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What Works in Youth and Women’s Employment in MENA?
On 7 & 8 May, the ILO will join partners to share the current status and progress on what works in youth and women’s employment in the MENA region while promoting multi-sectoral collaboration to define and address priorities for policy formulation. Key to this is the regional Community of Practice on Youth Employment, to facilitate knowledge sharing, partnership creation and up-scaling of successful youth employment interventions.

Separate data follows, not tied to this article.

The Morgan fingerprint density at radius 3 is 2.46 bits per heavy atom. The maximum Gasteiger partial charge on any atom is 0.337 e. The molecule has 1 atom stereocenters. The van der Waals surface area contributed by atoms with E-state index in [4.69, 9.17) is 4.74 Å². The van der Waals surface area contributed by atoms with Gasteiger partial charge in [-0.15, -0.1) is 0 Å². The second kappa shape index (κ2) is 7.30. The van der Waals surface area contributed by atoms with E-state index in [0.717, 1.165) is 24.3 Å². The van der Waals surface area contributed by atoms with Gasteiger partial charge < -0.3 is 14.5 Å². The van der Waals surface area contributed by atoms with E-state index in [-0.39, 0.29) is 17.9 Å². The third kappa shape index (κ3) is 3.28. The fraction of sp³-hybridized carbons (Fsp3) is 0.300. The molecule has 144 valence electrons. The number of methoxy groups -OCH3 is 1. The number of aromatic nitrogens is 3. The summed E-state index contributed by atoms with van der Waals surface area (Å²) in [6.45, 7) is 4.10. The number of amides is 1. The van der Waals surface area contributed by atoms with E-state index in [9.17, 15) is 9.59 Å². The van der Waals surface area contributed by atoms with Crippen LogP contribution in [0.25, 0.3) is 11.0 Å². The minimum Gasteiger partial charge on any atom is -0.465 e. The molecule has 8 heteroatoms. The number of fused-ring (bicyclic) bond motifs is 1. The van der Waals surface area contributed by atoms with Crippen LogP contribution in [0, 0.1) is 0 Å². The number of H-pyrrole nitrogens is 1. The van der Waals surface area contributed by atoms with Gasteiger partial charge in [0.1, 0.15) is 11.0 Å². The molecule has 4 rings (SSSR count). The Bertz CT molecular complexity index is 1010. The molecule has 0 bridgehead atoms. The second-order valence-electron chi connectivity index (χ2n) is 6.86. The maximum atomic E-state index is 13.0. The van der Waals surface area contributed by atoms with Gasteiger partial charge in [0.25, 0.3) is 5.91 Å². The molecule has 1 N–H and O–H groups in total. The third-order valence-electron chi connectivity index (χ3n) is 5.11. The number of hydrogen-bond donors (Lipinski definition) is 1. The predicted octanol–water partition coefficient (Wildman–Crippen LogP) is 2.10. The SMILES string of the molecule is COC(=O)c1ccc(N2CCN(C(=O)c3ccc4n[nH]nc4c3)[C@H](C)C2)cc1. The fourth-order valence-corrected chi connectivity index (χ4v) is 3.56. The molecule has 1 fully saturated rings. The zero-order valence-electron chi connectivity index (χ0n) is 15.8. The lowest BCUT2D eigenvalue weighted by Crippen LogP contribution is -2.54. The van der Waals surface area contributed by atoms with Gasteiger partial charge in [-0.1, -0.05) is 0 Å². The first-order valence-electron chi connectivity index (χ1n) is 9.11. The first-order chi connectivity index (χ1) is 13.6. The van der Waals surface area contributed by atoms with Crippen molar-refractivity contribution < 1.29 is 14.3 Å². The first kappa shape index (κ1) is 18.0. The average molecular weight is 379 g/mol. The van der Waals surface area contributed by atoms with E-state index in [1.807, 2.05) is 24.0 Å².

What is the challenge?Youth unemployment rates in the Arab States and North Africa regions have been the highest in the world for the past 25 years and continue to rise. In fact the Arab States region reached a youth unemployment peak in 2016 of 30.4 per cent - a 4 percentage point rise over the proceeding decade. The struggle of young Arabs’ to find decent work is exacerbated by ongoing armed conflicts, migration waves and low levels of economic growth. Women and rural populations face many similar challenges including decent work deficits, low labour force participation and a difficult transition from school to work. Labour force participation rates among women in the region are low; only 15 per cent among young women, as compared to 37 per cent worldwide. In dealing with these challenges, countries across the region have launched a series of policy and programmatic initiatives. Governments, social partners, civil society and development partners have joined forces to promote women’s and youth employment and entrepreneurship as key policy issues. For example, Egypt launched the Egyptian Youth Employment (EYE) Programme, in collaboration with Global Affairs Canada and the ILO’s Decent Jobs for Egypt’s Young People. Jordan initiated the National Programme for Empowerment and Employment while Tunisia is formulating a new national employment policy. The first regional conference for social partners on Youth Employment in North Africa (YENA) was hosted by the ILO in September 2017, resulting in a regional plan (the “YENA” roadmap). An important element of success of national and regional employment initiatives is that programmes are designed based on the evidence for “what works”. The MENA region has benefitted from the extensive growth of the evidence base over the past decade due to improved labour market data, diagnostics and impact evaluations. A key component has been the “Taqeem Initiative”, a regional impact research and capacity development project. Taqeem is a partnership between the ILO and the International Fund for Agriculture Development (IFAD) whose goal is to strengthen gender monitoring and evaluation in rural employment in the Near East and North Africa. Objective This Knowledge Sharing Forum will be an opportunity to share the current status and progress on what works in youth and women’s employment in the MENA region while promoting multi-sectoral collaboration to define and address priorities for policy formulation. Key to this is the further establishment and growth of a regional Community of Practice (CoP) to facilitate knowledge sharing, partnership creation and up-scaling of successful youth employment programmes. The current 17 members (see list in annex) of the Taqeem CoP are a group of organizations implementing innovative results measurement strategies and conducting impact evaluations on youth and women’s employment, with a focus on the rural economy. The event will allow the CoP members to share their experiences on results measurement and impact assessment in youth employment. Complementary to this is the piloting of the ILO’s new “Guide on Measurement of Decent Jobs for Youth” that provides comprehensive guidance to evaluating, monitoring and learning in labour market programmes targeting young people.